1. Seeds should be scarified by nicking or soaking in water for several hours to soften the seed coating to assist germination.
  2. They will be easier to transplant if you start them in peat pots.
  3. Seeds germinate in soil temperatures from 55 to 65 F. Plant seeds in holes about two inches deep. Drop two to four seeds per hole, with holes spaced four to six inches apart.
  4. Water thoroughly and keep the soil moist until seeds have sprouted.
  5. When you are ready to transplant, pinch any flowers or buds that may have formed, encouraging root development.
  6. Pinch the seedlings to encourage vigorous side shoots when the plants reach about 4 inches tall in the garden.

Sweet pea vines have tendrils and will attach to almost any type of support with meshing or strings.

Potting and Repotting Sweet Pea

Sweet peas can also be potted into planters and placed indoors. With just a few steps, you can have a lovely new pea plant for your home.

You must remove the nursery plant from its container and then brush off the excess soil from its roots. After most excess soil is shaken off, place the plant into a larger planter and repot the soil back into it. Feel free to tease the roots if they are clumped together.

When placing the soil into the planter, press down the soil to remove air bubbles for maximum growth.

Common Pests

Few pests or problems are associated with sweet peas, although aphids, mites, and pea moths are occasional pests. Slugs and snails can also eat new plants.

How to Get Sweet Peas to Bloom

Sweet peas need at least six to eight hours of sun daily; the more sun, the better. However, protect the plant from the hot, sweltering sun with shade, if possible; otherwise, it will begin to die back.

Sweet peas also prefer rich soil, so compost-enriched or add bone meal, which adds phosphorus to encourage blooms. Steer clear of fertilizers high in nitrogen that focus more on leaf production than flowers.

Bloom Months

Sweet pea flowering time depends on your climate. These plants prefer cooler temperatures and will start to fade in high heat. Areas with cooler summer temperatures can expect flowers in late spring (May or June) or fall (September or October). Warmer regions can expect flowers in winter and spring.

Sweet pea plants are light-sensitive. They come in two types—short-day (fall/winter) or long-day (spring/summer). This day descriptor tells gardeners when the plants bloom. Short-day plants flower during months with shorter days, such as fall and winter. While long-day plants need longer days to initiate buds and blooms, such as after Daylight Savings Time when clocks "spring forward."

How Long Does Sweet Pea Bloom

Sweet peas can bloom for six to eight weeks, depending on the climate. Hot temperatures will cause the plants to decline.

What Do Sweet Pea Flowers Look and Smell Like?

They bear profuse clusters of spring and early summer flowers in various colors, including red, pink, blue, white, and lavender. Sweet pea flowers resemble fringed butterflies, while their sturdy stems appear folded. Their fragrance is sweet, like a blend of honey and orange blossoms.

How to Encourage More Blooms

Encourage more blooms by deadheading or removing spent flowers, so the plant turns its energy to produce more flowers, not pea pods. Also, use fertilizer or amendment that's higher in phosphorus (like bone meal) instead of nitrogen-rich fertilizer.

Caring for Sweet Pea After It Blooms

For Lathyrus odoratus annuals, you do not need to do anything to the plant when sweet peas have finished flowering. Once the hot weather sets in, the plant will naturally die back.

Deadheading Sweet Pea Flowers

Remove blossoms as soon as they fade to keep the plant from forming seed pods. The production of pea pods often triggers the plants to stop flowering entirely. Use sterilized pruners to snip them off or hand-pinch them off.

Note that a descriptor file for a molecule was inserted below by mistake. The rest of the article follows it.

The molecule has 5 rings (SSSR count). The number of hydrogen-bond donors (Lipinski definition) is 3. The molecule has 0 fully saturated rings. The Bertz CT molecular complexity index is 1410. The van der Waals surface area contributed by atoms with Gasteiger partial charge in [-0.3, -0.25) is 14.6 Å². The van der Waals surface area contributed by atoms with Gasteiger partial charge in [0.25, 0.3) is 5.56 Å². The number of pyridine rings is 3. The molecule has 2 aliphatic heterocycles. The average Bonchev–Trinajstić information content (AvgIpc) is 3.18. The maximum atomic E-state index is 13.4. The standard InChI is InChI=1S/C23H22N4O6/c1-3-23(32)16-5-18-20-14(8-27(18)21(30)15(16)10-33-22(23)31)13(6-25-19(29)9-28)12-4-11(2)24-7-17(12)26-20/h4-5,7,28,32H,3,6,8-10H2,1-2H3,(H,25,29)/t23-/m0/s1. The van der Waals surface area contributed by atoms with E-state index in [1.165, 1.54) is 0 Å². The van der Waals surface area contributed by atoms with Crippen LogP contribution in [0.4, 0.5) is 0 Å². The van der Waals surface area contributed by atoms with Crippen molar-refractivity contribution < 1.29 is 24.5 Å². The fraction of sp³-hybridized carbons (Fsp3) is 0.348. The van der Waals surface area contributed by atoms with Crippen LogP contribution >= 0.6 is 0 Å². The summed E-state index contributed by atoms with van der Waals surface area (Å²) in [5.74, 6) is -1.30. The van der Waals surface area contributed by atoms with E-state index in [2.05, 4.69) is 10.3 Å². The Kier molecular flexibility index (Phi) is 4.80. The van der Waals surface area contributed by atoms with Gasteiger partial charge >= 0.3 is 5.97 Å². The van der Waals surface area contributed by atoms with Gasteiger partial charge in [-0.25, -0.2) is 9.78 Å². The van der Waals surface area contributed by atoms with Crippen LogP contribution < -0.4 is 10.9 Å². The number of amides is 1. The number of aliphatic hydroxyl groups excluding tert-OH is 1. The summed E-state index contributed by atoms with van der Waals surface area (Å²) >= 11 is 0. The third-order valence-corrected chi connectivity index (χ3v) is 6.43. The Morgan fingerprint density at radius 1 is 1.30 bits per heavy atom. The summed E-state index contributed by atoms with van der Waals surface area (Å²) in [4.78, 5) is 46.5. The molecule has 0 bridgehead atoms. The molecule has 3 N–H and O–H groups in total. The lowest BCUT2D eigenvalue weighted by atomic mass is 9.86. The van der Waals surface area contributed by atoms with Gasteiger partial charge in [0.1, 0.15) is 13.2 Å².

sweet pea flowers growing out front of a home
​The Spruce / Letícia Almeida
sweet peas 'Matucana'
Jacky Parker Photography / Getty Images

Common Problems With Sweet Pea

Sweet peas grow easily with suitable environmental factors. However, certain problems can arise if growing conditions are off.

Bud Drop

High temperatures are the No. 1 reason for plant decline. However, if you notice buds dropping, check the soil; it should be moist but not soggy. Also, ensure the plant has at least six to eight hours of full sun. Do not give more fertilizer to correct the problem; sometimes, too much fertilizer is the problem.

Yellowing Leaves

When a plant is overwatered, it's common for leaves to start turning yellow. Reduce watering or check the soil with your finger to ensure the soil is not waterlogged. Also, giving too much fertilizer can burn the roots, resulting in yellowing leaves.

  • Does sweet pea come back every year?

    Lathyrus odoratus is an annual sweet pea plant that is very fragrant and does not come back every year. Lathyrus latifolius is a perennial sweet pea plant; it is not scented but will return yearly.

  • What month do sweet peas flower?

    Most sweet pea varieties will begin blooming in late spring or early summer (typically May or June). However, in Northern California, sweet peas may bloom later, around September and October.

  • What do sweet peas attract in the garden?

    Sweet peas work well in any garden, where the plant attracts bees and other necessary pollinators.

  • When is the best time to plant sweet pea?

    Sweet peas are a cool-weather plant. Plant your sweet peas in late winter or early spring when soil is workable. These plants can endure occasional late-winter frosts. Also, follow seed packet guidance, especially if you have a long-day or short-day variety since sowing times differ.

Article Sources
The Spruce uses only high-quality sources, including peer-reviewed studies, to support the facts within our articles. Read our editorial process to learn more about how we fact-check and keep our content accurate, reliable, and trustworthy.
  1. Lathyrus odoratus. North Carolina State Extension

  2. Sweet Pea. ASPCA.

  3. Fragrant Sweet Peas Please the Gardener More Than the Bee. Oregon State University Extension Service.

  4. Lathyrus Latifolius. North Carolina State Extension.

  5. Lathyrus. North Carolina State Extension.